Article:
What is Bibliotherapy?

“Bibliotherapy” may be a term that is unfamiliar to you, but it is a unique idea that has both historical and modern scientific support. The term “bibliotherapy” originated in 1916 and essentially means reading for therapy. The term was first used in an article called “A Literary Clinic” in The Atlantic Monthly. The article discussed book recommendations that had a “healing value.” The author described books as being a sedative, irritant, or even a stimulant. The book would do whatever it needed to do depending on what you need, and the genre of book selected would be unique to each person. Today, bibliotherapy is expansive. From courses run in prison for inmates to reading groups for the elderly that suffer from degenerative diseases, bibliotherapy can take many forms and has such a great impact no matter what it looks like.

Modern bibliotherapy started at Cambridge University. Susan Elderkin and Ella Berthoud, college friends, bonded over their collections of books on their shelves. They ended up “prescribing” books to each other to self-medicate their life problems (career uncertainty, broken heart, etc.). When Elderkin and Berthoud found out that a fellow classmate was thinking about starting the “School of Life,” they wanted to join and incorporate a bibliotherapy clinic into the school because no one was doing that at the time.

Elderkin and Berthoud researched bibliotherapy and found that even ancient Greeks had a form of bibliotherapy–they referred to their library as a “healing place for the soul.” In the 1900s, famous psychoanalyst Sigmund Freud used books during his sessions. Bibliotherapy was even used for World War II veterans with PTSD. More recently, bibliotherapy has been used in settings from hospitals to libraries by psychologists, social workers, doctors, and others.

The School of Life now has many bibliotherapists trained by Berthoud and Elderkin. The most common reasons people come to them are for “life-juncture transitions” such as feeling “stuck” in their life, feeling like they are in a rut, or experiencing a parenting transition.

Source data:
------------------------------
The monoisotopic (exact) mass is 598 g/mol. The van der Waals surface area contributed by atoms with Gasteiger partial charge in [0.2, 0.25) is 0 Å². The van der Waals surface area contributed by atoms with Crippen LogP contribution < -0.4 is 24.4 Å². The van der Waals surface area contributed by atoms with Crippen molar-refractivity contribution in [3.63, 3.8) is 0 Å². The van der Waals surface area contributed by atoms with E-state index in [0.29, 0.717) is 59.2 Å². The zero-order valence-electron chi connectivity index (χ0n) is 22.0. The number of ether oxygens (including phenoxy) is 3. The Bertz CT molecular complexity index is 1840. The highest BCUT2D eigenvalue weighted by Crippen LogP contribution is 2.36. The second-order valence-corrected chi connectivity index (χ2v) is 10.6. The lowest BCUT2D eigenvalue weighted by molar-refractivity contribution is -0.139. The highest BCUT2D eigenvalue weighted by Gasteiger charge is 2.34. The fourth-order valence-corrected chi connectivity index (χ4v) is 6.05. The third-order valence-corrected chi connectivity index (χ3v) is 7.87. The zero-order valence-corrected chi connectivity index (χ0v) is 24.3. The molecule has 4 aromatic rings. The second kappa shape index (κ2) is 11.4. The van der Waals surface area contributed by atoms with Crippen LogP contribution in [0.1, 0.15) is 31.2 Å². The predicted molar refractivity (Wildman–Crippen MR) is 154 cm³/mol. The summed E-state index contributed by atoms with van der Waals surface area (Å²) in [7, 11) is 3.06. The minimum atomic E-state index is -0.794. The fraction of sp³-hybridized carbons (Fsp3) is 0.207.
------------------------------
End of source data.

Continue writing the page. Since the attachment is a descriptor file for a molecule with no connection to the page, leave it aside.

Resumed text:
Current neuroscience research supports bibliotherapy. Mirror neurons, neurons that help us copy and relate to others, are quite active while a person is reading. One study using fMRI scans showed that when someone reads about a certain experience, the brain regions that are stimulated suggest that they are mentally living out that experience also. Some other studies have shown that those who tend to read a lot of fiction seem to be more empathizing than those who don’t read a lot of fiction, specifically “literary fiction.” An author and professor of cognitive psychology, Keith Oatley, has studied the effects of fiction on the brain. In some of his studies, he has found that identifying and empathizing with fictional characters can possibly help improve social skills and can help us self-reflect.

There are many who are skeptical about the link between reading fiction and mental health, but reading can be a really great way to care for ourselves. Some studies have shown that reading actually puts our brains into a “pleasurable, trance-like state” that is very similar to meditation; it helps relax and calm the mind. Those who read on a regular basis have also been shown to have better sleep habits, lower levels of stress, higher self-esteem levels, and less depression compared to those who do not read.

While it can be overwhelming to decide which books to read, there are bibliotherapists who are willing to help, and many psychotherapists are incorporating these principles into their practice. If you need a quick way to unwind, try reading a book—it could give you purpose, relaxation, and increased self-awareness.

 

REFERENCE:

 “Can Reading Make You Happier?”

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